DOJ to Resume Efforts to Defend Former President Donald Trump in Defamation Lawsuit

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On Monday, the Department of Justice announced that it will continue its endeavors to defend former President Donald Trump in an ongoing defamation lawsuit. DOJ lawyers had originally asked to take over Trump’s defense in September of 2020.

The defamation lawsuit was filed after Trump accused E. Jean Carrol of spreading false sexual assault allegations in order to promote one of her books. 

Last year, federal Judge Lewis Kaplan ruled that Trump “is not an employee of the government within the meaning of the relevant statutes.” Kaplan, who was appointed by Bill Clinton in 1994, added in his ruling that, “Even if he were such an employee, President Trump’s allegedly defamatory statements concerning Ms. Carroll would not have been within the scope of his employment.”

The DOJ recently appealed to a higher court to overturn Kaplan’s decision to block the DOJ’s involvement. The court filing called the decision “erroneous.”

This case does not concern whether Mr. Trump’s response was appropriate. Nor does it turn on the truthfulness of Ms. Carroll’s allegations. The case instead addresses whether the Federal Tort Claims Act (FTCA) and the Westfall Act apply to the President and the scope of their application—questions that implicate the institutional interests of the federal government. The district court’s resolution of those issues was erroneous, and the government respectfully urges the Court to reverse the decision of the district court,” the DOJ’s court filing states.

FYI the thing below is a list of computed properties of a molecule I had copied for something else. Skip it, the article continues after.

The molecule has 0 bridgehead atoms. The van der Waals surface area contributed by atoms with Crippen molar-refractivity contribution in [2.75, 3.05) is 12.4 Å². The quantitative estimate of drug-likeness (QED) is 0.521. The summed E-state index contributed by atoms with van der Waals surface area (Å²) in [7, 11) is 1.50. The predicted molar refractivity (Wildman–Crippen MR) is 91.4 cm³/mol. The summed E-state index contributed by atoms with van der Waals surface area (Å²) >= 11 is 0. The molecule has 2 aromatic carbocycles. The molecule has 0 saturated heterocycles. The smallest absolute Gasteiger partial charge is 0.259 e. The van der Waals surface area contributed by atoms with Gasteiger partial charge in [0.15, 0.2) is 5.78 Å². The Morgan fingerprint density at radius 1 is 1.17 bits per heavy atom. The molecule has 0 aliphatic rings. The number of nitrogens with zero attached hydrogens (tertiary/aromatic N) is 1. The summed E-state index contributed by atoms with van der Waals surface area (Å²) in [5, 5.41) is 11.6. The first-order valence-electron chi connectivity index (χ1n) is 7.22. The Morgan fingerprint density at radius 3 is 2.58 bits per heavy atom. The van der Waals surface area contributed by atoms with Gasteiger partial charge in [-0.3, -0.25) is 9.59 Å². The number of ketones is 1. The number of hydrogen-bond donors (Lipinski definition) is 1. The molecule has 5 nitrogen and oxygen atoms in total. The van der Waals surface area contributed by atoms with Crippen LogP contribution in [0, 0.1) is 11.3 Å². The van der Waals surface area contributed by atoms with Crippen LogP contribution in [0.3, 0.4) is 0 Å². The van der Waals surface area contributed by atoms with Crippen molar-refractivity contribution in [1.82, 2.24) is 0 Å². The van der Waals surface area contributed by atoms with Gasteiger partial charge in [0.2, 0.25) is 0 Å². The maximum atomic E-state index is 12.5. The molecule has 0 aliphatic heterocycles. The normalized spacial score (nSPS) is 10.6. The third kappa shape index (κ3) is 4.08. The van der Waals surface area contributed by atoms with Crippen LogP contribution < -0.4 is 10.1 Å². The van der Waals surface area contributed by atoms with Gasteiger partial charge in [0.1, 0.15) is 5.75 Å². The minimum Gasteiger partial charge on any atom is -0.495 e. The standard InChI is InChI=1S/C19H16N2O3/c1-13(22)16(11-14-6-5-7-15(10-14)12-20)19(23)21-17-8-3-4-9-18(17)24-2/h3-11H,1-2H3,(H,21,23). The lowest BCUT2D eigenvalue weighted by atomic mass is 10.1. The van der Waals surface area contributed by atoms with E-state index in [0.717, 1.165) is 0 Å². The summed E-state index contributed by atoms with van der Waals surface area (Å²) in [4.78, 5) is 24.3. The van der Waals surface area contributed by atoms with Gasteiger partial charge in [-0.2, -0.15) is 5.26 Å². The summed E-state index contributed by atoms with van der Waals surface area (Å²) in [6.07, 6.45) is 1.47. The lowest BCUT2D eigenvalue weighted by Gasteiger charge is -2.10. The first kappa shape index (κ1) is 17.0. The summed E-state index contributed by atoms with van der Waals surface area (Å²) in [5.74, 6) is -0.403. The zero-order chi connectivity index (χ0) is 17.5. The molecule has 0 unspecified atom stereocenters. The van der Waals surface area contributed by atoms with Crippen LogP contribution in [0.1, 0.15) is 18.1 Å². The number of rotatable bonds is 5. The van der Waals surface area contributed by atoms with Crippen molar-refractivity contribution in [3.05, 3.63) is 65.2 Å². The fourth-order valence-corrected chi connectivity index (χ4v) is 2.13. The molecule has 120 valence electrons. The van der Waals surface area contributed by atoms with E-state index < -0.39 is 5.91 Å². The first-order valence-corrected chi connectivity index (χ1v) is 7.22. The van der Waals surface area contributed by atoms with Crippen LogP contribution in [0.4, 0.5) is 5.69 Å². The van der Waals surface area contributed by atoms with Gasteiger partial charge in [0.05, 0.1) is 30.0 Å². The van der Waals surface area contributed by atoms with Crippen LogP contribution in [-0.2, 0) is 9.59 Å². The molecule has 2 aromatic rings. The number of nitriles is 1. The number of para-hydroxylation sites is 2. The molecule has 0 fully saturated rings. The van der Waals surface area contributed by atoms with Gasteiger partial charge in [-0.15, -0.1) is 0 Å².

The Federal Tort Claims Act determines that the federal government is responsible for torts, or a wrongful act that requires civil litigation, carried out by its employees. On the other hand, the Westfall Act allows the United States to replace the defendant for litigation falling within the range of the Federal Tort Claims Act. 

Following the DOJ’s court filing, a spokesperson for the White House said, “The White House was not consulted by DOJ on the decision to file this brief or its contents,” the spokesperson added. “And while we are not going to comment on this ongoing litigation, the American people know well that President Biden and his team have utterly different standards from their predecessors for what qualify as acceptable statements.”